Massive community & cross-party support for Sikh ethnic tick box

British Sikhs are miffed by Statistics Authority denial despite glaring evidence in support, writes Gurmukh Singh

By Gurmukh Singh OBE | OPINION |

On 29 January 2009, late Sardar Sewa Singh Mandla introduced his account of the historic Mandla case which went right up to the House of Lords in 1983 with the words: This was a historic case both for the Sikh Community and legal fraternity.

This column has consistently covered news and discussions about the high priority case for accurate Sikh count and monitoring to address government policy changes and fair treatment of Sikhs by thousands of authorities and establishments in different fields in the UK. Most use Census ethnic categories for monitoring and not religion which is an optional category in the Census form.

Now, once again, the issue of Sikh ethnic (ਕੌਮੀ) tick box in Census 2021 is making headlines. One communication reads: Later this week Gurdwaras and Sikh organisations are expected to begin legal proceedings against the Cabinet Office if they fail to agree to provide the option of a Sikh ethnic tick box when the Census Order is presented in Parliament in the Autumn. The legal challenge will emphasise the need to address equal opportunities and anti-discrimination as regards the Sikh community and highlight institutional discrimination by public bodies against the Sikh community.

It is only by collating such statistics that Sikh needs and rights in different fields can be addressed: health, education, employment opportunities and promotions and senior position/appointments, services, prejudicial treatment in any field and fair share in representation e.g. in the Parliament.

Sikhs have been legally recognised as an ethnic group in the House of Lords Mandla case of 1983 led by late Sardar Sewa Singh Mandla associated with Guru Nanak Nishkam sewak Jatha based at Birmingham. That is because all Sikhs share common history, culture and religion, language and literature and they have always regarded themselves a theo-national community. The House of Lords made it clear that provided a person who joins the group feels himself or herself to be a member of it, and is accepted by other members, then he is, for the purpose of the 1976 Act, a member. The compulsory count and monitoring is still on the basis of ethnicity and the Sikhs qualify historically and legally.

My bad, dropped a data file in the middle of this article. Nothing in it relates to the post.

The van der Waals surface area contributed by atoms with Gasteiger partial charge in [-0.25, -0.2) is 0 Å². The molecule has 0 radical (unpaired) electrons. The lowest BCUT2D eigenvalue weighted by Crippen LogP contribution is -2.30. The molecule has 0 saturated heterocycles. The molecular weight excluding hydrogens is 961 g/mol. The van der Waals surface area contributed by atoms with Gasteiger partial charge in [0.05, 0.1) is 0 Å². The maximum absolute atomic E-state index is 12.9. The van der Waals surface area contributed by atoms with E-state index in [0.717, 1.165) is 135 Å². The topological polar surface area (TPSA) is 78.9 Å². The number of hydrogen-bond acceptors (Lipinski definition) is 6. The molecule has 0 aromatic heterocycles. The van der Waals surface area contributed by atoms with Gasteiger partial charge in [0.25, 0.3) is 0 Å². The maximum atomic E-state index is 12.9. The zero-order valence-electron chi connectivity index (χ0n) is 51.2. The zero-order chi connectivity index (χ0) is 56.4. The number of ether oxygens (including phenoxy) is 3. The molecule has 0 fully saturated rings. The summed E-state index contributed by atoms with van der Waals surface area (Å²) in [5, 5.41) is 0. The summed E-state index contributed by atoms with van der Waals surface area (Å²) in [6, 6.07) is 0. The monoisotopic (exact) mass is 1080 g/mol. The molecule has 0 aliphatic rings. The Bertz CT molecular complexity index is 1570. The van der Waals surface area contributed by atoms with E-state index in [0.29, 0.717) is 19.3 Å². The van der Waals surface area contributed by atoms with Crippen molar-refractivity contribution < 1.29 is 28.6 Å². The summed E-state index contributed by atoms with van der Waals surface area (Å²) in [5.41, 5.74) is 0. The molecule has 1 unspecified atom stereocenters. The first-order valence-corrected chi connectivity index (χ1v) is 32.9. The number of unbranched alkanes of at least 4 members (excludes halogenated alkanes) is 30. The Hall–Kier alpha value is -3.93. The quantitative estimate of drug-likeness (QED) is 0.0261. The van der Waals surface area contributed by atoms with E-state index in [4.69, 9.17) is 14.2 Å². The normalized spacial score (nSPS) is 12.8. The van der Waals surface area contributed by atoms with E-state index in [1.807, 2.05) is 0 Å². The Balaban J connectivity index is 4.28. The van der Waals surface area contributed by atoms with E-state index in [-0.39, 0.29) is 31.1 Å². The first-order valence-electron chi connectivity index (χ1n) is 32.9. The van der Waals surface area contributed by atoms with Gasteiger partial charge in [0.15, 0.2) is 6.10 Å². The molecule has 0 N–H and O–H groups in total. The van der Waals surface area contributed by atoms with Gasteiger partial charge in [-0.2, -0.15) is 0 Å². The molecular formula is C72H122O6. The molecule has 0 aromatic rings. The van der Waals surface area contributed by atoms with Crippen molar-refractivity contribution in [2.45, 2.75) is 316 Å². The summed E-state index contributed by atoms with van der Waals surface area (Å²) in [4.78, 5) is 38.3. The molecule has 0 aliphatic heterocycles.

The seed of miri-piri Sikh nationhood was sowed by Guru Nanak Dev ji. All the new towns and cities established by the Guru-persons were independent regarding theo-temporal matters and Baba Banda Singh Bahadur sent by Guru Gobind Singh to Panjab had absolutely no hesitation in grabbing political power to challenge the Mughal oppression. Later the Misls established Khalsa Raj which culminated into a regime under Maharaja Ranjit Singh. Sikhs will be loyal citizens of just regimes but will not hesitate to challenge injustice. Yet, here we have self-proclaimed experts in Sikhi claiming that Sikhs are a religion only under an optional Census heading.

It is a matter of much satisfaction that some prominent Labour leaders, including Jeremy Corbyn, John McDonnell and others assembled at Sri Guru Singh Sabha, Southall on 19 May, 2019, acknowledged that the Sikh MPs were doing an excellent job in getting significant cross-party support to address proper Sikh recognition and the need for a Sikh ethnic tick box in the Census 2021.


Gurmukh Singh OBE, a retired UK senior civil servant, chairs the Advisory Board of The Sikh Missionary Society UK. Email: The article first appeared  at The Panjab Times, UK. See here.

* This is the opinion of the writer, organisation or publication and does not necessarily represent the views of Asia Samachar.



Selection & succession for Panth, Need for a national Sikh assembly (Asia Samachar, 11 May 2019)

British Sikh future in politics is bright (Asia Samachar, 27 April 2019)

UK Government Sikh Roundtable (Asia Samachar, 20 April 2019)


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